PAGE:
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Fellows Directory

Alan Fersht

Alan Fersht

Sir Alan Fersht FMedSci FRS

Fellow


Elected: 1983

Biography

Alan Fersht is an organic chemist who has led pioneering studies into the folding and stability of proteins. By applying a broad range of analytical and engineering techniques, Alan has been able to examine the way in which cancerous mutations affect proteins throughout the lifecycle of their host cells.

Long fascinated by the complex systems involved in structural biology, Alan has been a significant contributor to the study of enzymes, as well as one of the founders of protein engineering. The approaches he developed in this field have led to an improved understanding of protein structure and activity, and inspired new treatments for a number of diseases.

Widely recognised for his contributions across chemistry and biology, Alan is a member of many of the world’s most prestigious scientific societies. Amongst his numerous awards, he holds the Royal Society’s Copley, Gabor, Davey and Royal medals, and has been honoured with a knighthood for his work on protein science.

Professional positions

Emeritus, MRC Laboratory of Molecular Biology
, Department of Chemistry, University of Cambridge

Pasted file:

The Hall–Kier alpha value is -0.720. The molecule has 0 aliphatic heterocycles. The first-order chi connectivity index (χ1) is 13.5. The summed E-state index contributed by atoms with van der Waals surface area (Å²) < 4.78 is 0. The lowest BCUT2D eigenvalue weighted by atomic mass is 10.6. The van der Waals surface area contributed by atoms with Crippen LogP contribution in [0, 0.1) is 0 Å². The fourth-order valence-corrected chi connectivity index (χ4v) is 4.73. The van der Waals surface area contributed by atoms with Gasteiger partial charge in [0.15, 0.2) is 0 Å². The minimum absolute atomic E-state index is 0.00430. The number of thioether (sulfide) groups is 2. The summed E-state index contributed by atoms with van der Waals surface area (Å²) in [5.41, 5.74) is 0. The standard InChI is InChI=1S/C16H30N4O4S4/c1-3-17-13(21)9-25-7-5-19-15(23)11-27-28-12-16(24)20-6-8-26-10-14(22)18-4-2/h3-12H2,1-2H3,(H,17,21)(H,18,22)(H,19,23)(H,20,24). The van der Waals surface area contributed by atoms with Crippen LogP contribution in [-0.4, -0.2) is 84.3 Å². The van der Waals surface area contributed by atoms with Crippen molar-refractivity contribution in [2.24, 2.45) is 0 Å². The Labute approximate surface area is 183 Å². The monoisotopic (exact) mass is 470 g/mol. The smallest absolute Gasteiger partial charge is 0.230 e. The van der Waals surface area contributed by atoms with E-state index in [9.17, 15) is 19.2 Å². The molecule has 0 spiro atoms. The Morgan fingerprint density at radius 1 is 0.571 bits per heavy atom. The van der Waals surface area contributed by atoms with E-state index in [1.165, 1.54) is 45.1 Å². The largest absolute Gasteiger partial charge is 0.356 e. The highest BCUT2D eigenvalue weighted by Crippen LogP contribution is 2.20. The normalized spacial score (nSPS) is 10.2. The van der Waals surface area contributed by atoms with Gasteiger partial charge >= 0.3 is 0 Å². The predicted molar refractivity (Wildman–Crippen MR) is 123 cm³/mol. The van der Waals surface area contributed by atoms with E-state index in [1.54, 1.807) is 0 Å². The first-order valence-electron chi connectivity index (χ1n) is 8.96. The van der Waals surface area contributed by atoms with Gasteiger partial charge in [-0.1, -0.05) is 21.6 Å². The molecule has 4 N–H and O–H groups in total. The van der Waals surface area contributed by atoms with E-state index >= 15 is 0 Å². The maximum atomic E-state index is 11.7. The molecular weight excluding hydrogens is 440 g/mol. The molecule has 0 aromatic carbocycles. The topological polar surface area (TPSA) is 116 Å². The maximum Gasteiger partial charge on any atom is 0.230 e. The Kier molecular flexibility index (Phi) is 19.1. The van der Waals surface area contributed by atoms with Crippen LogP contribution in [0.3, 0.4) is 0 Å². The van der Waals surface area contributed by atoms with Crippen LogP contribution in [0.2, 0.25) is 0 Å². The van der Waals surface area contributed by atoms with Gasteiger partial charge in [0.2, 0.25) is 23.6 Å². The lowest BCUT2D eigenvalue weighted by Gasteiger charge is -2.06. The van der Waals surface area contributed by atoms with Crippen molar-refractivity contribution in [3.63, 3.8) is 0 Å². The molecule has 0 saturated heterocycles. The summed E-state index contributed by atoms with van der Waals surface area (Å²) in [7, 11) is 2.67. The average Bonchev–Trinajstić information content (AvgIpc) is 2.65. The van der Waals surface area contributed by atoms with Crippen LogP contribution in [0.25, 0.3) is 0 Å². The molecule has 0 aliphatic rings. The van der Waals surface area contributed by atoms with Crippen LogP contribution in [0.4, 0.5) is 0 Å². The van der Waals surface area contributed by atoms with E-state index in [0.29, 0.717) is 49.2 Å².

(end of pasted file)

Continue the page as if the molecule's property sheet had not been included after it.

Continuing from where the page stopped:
Interest and expertise

Subject groups

  • Biochemistry and molecular cell biology
    • Biochemistry and molecular biology
  • Chemistry
    • Chemistry, biological

Awards

  • Copley Medal

    He has developed and applied the methods of protein engineering to provide descriptions of protein folding pathways at atomic resolution, revolutionising our understanding of these processes.

  • Davy Medal

    In recognition for his pioneering work on the analysis of proteins by combining the methods and ideas of physical-organic chemistry with those of protein engineering thus illuminating such processes as enzymatic catalysis, protein folding, protein-protein

  • Gabor Medal

    In recognition of his pioneering work in the use of protein engineering to study protein structure and enzyme function.

  • Royal Medals

    For his seminal work in protein engineering, which he has developed into a fundamental tool in enzyme analysis and the problem of protein folding.

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